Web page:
On 30 September 2016, news quietly dropped that a $10,000 painting had been hung by the Toronto District School Board (TDSB) in the private washroom of Principal Lorraine Linton of Humberside Collegiate Institute. While the CBC and Toronto Star were busy investigating why it was placed in the washroom, a more important question surfaced: Why does the TDSB even own a $10 000 piece of art? The TDSB has been plagued by budget shortfalls and repair backlogs for years. Surely they have a better use for $10 000 than to lock it up in art?
If it were an educational masterpiece, perhaps the cost could be justified. However, it can be only viewed in the principal’s lavatory, isolated from both students and staff. And this isn’t the only painting that the TDSB owns. At one point, they had a $1.5 million Tom Thompson painting hanging in an administrator’s office! In total, the board owns over 7 000 works of fine art, with a total value of over $7 million.  Believe it or not, they have so many pieces that they even use a special warehouse to store them all. No wonder there is a lack of public sympathy for the TDSB’s budgetary qualms.
In the top-secret vault where these artworks are located, exact storage conditions are unknown. However, many paintings leave the warehouse in worse shape, often due to accidents. So many paintings have been damaged, that the TDSB has had to partner with the Art Gallery of Ontario to restore them. This process is ongoing and expensive. When Cranberry Lake, a 1936 John Carmichael painting, was damaged by a burst steam pipe, the Board had to shell out $10 000 for its restoration.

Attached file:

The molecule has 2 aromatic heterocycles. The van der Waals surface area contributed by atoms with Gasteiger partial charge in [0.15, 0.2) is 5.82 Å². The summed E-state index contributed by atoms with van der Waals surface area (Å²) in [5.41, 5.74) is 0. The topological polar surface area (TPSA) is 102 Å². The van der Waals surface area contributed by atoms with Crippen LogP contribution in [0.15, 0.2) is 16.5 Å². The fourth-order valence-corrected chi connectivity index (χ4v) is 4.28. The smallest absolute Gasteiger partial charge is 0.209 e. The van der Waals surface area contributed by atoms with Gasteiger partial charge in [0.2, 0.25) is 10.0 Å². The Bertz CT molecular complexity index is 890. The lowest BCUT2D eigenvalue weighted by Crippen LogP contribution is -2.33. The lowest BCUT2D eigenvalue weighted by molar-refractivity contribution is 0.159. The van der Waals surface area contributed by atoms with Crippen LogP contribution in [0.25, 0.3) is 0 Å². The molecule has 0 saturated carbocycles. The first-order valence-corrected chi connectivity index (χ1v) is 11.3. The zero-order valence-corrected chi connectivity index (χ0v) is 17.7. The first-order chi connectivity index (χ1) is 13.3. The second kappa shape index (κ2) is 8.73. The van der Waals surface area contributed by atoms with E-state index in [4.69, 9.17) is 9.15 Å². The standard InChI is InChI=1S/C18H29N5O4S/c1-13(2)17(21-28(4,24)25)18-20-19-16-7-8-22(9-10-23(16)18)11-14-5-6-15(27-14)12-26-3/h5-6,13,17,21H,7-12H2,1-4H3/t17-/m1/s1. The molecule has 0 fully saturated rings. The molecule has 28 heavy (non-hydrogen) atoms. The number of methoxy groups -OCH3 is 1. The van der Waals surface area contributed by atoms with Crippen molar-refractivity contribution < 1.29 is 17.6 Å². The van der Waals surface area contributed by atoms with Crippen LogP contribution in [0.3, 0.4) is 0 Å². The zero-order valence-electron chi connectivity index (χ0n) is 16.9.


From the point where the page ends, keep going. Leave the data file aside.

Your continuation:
So, why does the TDSB own all these works? It can’t be for investment purposes, since that is not the mandate of the board. It can’t be for educational purposes, since most of these works are locked up or being restored. These paintings can’t exactly be brought into the classroom, because students can hardly be trusted to handle a million dollar painting with enough care.
According to TDSB Superintendent John Chasty, the only reason the board has these paintings is because they are not the TDSB’s to sell. They belong “to the future generations of [the TDSB’s] students, to the city of Toronto.” Huh? Logically then, they are not the TDSB’s to keep either, but rather for the city and its citizens.
When there is a school repair backlog of over $1.2 billion, Mr. Chasty’s questionable logic should not be the basis of the TDSB’s hoarding problem-especially when the board has shown that it cannot properly care for the artwork. There are more pressing matters, such as collapsing roofs, lead pipes, and a lack of proper climate control systems in schools.
It’s time that the Toronto District School Board stop amassing fine art and free up that money to work for its students. Sell the art to the city. Sell it to Torontonians. After all, it belongs to us, not a bureaucratic board with a hoarding addiction.
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